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The project MOUNTROOT aims at comparing structure-function relationship in roots of two dominant herb species of pasture-woodlands (Taraxacum officinale and Alchemilla monticola) in response to simulated climate change, and to integrate these below-ground insights with above-ground responses to a whole-plant framework.



One fundamental question in plant ecology is why certain species occur in a wide range of habitats while others are limited to specific ecological niches. The impact of ongoing and future climate change on plant communities will be largely determined by species tolerance, resistance and resilience to rapid changes in their growth conditions, thus outlining the importance of this question. Nowadays, it is assumed that the differential plasticity in functional traits may mechanistically explain the width of a species’ ecological niche. In situations where water limitation is an issue, functional traits of the water-conducting system in the xylem, carbohydrates (NSC) and other energy reserve pools appear to be particularly crucial to withstand drought periods during which stomata are closed. Little is known about the plasticity of functional xylem traits, particularly in herbaceous species. This lack of knowledge contrasts with the importance of herbaceous plants in many biomes such as the alpine and arctic zones, as well as for production in agriculture.

The MOUNTLAND experiment has analyzed the reactions of pasture-woodlands to simulated climate change by means of a transplantation experiment performed along an altitudinal gradient using soil turfs taken at 1400 m and transplanting them downhill at 1000 and 600 m. During an earlier study on the functional above-ground responses of two herbaceous species, Taraxacum officinale and Alchemilla monticola, no change in the foliage gas exchanges and leaf structure was observed whereas the leaf turnover and phenological development of both species were accelerated, thus suggesting that climate change may affect the growth and reserve storage inside perennial roots.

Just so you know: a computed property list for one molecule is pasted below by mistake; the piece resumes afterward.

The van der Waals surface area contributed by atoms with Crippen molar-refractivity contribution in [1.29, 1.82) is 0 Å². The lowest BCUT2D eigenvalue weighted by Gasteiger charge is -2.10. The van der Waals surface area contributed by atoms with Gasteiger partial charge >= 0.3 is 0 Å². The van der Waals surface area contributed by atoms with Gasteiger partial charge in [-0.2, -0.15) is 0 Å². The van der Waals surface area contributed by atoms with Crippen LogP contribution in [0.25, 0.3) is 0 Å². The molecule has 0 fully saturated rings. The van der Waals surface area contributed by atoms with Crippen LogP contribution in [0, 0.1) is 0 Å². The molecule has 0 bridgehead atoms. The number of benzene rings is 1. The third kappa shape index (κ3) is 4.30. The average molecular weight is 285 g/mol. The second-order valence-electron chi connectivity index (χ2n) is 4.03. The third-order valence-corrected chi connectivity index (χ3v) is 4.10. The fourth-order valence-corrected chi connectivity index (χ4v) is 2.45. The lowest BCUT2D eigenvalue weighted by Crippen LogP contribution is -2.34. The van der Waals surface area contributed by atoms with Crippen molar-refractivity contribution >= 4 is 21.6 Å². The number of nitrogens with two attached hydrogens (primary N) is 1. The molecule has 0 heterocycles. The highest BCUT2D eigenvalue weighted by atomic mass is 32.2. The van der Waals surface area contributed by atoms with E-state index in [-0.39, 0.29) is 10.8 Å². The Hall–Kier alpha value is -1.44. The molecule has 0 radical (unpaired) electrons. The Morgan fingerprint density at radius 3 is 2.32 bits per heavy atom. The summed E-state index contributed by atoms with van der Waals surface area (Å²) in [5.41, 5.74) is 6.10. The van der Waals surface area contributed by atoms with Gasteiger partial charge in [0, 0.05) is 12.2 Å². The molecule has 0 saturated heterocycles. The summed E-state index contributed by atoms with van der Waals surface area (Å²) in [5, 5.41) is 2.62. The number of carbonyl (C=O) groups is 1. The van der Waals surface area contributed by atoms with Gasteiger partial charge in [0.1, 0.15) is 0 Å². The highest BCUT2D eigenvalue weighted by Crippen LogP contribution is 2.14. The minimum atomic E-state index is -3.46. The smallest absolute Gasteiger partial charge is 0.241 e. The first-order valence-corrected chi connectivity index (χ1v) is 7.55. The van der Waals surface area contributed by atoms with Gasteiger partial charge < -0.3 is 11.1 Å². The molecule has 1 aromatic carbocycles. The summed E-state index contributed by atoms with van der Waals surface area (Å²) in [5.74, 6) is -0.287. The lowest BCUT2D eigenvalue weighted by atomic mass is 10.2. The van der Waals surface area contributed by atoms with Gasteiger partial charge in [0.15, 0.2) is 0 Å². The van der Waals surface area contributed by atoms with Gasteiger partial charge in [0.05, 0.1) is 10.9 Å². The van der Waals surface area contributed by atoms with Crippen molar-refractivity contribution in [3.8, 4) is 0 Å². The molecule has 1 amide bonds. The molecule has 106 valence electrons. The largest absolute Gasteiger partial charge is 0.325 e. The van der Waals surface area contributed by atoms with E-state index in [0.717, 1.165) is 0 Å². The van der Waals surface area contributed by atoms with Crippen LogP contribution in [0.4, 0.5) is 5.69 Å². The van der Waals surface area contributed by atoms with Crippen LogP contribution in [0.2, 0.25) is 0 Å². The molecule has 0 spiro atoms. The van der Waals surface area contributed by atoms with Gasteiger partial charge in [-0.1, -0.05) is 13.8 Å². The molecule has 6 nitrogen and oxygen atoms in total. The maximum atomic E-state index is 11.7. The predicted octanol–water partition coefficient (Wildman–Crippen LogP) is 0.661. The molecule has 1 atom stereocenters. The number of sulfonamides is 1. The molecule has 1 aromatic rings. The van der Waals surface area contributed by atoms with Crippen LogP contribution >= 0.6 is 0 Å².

Project Aims

The aim of this project is to investigate functional xylem traits in the roots of two dominant species of pasture-woodlands, which above-ground reactions were analyzed in a previous study within the framework of the MOUNTLAND experiment, and to compare above- to below-ground reactions to simulated climate change. More specifically, we will:

  1. quantify secondary growth and xylem hydraulic traits (vessel size and arrangement) and storage tissue (ray parenchyma, phloem, pith)
  2. quantify the amount of starch, lipid and protein reserves stored in the roots
  3. relate changes in these parameters to above-ground growth, ecophysiological micro- and macro-morphological reactions to simulated climate change

Overall, we thus seek to gain novel insight into whole-plant responses to climate change.


Root anatomical traits related to water transport will be quantified and compared to the amount of stored energy reserves in two dominant herbaceous species from the pasture-woodlands. Therefore, structural and functional traits in xylem of perennial roots (i.e. annual rings width, size and spatial arrangement of, vessels and reserve-storing parenchyma, amounts of starch, lipids and proteins reserves) will be quantified in anatomical thin sections treated with specific histochemical staining agents. The obtained data will be compared to those characterizing the leaf physiology, micro- and macro-morphology, as measured during the preceding vegetation season and using the same plants, and analyzed in the context of soil processes characterized in other MOUNTLAND sub-projects.